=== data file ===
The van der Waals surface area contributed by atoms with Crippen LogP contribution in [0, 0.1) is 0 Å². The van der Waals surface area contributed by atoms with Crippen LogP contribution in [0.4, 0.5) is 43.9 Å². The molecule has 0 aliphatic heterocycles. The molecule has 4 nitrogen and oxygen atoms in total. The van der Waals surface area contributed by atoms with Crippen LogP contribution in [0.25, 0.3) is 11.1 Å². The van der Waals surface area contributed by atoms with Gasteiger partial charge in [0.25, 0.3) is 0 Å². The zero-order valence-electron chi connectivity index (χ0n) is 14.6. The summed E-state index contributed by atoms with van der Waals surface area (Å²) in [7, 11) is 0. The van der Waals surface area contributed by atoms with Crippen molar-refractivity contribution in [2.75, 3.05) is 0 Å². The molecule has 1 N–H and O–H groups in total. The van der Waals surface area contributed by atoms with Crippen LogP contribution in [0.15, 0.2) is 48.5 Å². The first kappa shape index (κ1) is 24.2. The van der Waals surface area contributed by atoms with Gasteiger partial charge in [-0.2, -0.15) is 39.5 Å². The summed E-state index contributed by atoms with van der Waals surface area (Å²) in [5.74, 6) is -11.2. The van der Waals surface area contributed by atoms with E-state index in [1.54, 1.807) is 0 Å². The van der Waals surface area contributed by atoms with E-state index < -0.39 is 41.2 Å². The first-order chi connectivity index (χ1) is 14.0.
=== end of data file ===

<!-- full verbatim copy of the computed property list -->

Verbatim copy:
The van der Waals surface area contributed by atoms with Crippen LogP contribution in [0, 0.1) is 0 Å². The van der Waals surface area contributed by atoms with Crippen LogP contribution in [0.4, 0.5) is 43.9 Å². The molecule has 0 aliphatic heterocycles. The molecule has 4 nitrogen and oxygen atoms in total. The van der Waals surface area contributed by atoms with Crippen LogP contribution in [0.25, 0.3) is 11.1 Å². The van der Waals surface area contributed by atoms with Gasteiger partial charge in [0.25, 0.3) is 0 Å². The zero-order valence-electron chi connectivity index (χ0n) is 14.6. The summed E-state index contributed by atoms with van der Waals surface area (Å²) in [7, 11) is 0. The van der Waals surface area contributed by atoms with Crippen molar-refractivity contribution in [2.75, 3.05) is 0 Å². The molecule has 1 N–H and O–H groups in total. The van der Waals surface area contributed by atoms with Crippen LogP contribution in [0.15, 0.2) is 48.5 Å². The first kappa shape index (κ1) is 24.2. The van der Waals surface area contributed by atoms with Gasteiger partial charge in [-0.2, -0.15) is 39.5 Å². The summed E-state index contributed by atoms with van der Waals surface area (Å²) in [5.74, 6) is -11.2. The van der Waals surface area contributed by atoms with E-state index in [1.54, 1.807) is 0 Å². The van der Waals surface area contributed by atoms with E-state index < -0.39 is 41.2 Å². The first-order chi connectivity index (χ1) is 14.0.